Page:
Some GOP House members are trying to strip a provision from the defense authorization bill that they fear would lead to more discrimination based on sexual orientation and gender identity.
The provision in question was added during a late-night markup of the National Defense Authorization Act in April. Rep. Steve Russell, R-Okla., offered the amendment , which provides protections and exemptions to "any religious corporation, religious association, religious educational institution, or religious society" that receives a federal contract.
Russell's amendment would apply to "any branch or agency of the federal government," not just defense contracts.
With the full measure expected to come to the floor this week, Rep. Charlie Dent, R-Pa., has offered an amendment to remove the Russell provision, along with a handful of GOP members, including Florida Reps. Ileana Ros-Lehtinen, who has a transgender son, and Carlos Curbelo, whose re-election race the Rothenberg-Gonzales Political Report/Roll Call rates as a Toss-Up .
Rep. Mike Coffman, initially voted for Russell's amendment, but the Colorado Republican is now co-sponsoring the effort to take that provision out of the bill.
Coffman's office did not immediately respond to a request for comment Monday morning. Coffman's represents a swing district based in Aurora, Colorado. The Rothenberg-Gonzales Political Report/Roll Call rates his re-election race as Leans Republican .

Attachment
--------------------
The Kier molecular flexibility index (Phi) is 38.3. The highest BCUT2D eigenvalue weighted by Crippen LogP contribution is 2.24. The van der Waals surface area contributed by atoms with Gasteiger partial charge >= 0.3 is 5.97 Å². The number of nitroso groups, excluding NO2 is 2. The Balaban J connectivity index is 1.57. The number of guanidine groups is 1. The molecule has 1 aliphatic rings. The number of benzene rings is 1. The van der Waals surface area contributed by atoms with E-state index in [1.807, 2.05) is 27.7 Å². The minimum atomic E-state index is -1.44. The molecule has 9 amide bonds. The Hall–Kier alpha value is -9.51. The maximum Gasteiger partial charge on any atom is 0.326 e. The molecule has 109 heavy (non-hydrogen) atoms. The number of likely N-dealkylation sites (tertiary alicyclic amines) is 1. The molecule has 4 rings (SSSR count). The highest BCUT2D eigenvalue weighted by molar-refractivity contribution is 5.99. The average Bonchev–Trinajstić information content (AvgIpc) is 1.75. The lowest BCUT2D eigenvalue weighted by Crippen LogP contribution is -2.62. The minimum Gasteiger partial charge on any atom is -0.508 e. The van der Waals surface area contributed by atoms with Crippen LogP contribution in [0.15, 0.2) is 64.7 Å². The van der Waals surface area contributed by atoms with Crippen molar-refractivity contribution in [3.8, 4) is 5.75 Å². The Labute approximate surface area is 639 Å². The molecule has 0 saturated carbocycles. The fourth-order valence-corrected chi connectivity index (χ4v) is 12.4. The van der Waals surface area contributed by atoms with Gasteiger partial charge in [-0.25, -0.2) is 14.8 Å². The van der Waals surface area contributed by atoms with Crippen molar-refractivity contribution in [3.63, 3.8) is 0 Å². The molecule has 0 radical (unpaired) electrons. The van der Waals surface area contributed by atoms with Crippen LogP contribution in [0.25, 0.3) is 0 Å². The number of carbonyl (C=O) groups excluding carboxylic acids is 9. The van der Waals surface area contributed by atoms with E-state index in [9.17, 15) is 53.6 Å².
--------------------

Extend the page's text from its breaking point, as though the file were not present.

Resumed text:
Democrats and gay rights advocates argue that the current amendment would undo President Barack Obama's 2014 executive order that banned federal contractors from discriminating based on sexual orientation or gender identity.
"The exemption is meant for religious organizations," said Armed Services Committee ranking Democrat Adam Smith of Washington "The way this amendment is written, it doesn't matter if you are a religious organization. You could be a private contractor and this basically gives you the right to discriminate if you decide that you just don't want to do business with gay people."
But Russell countered that his amendment was about extending religious liberty protections to Defense Department contractors, since the department had not yet codified the religious protections.
"This is not what is being characterized, "Russell said during committee markup. "This rule affirms prior policy that faith-based organizations are no less eligible than secular organizations to deliver federally funded services ... This is reaffirming what the president is already doing in making a level playing field."
Whether the entire House will vote to remove the provision will be up to the Rules Committee , which meets Monday afternoon on the defense bill.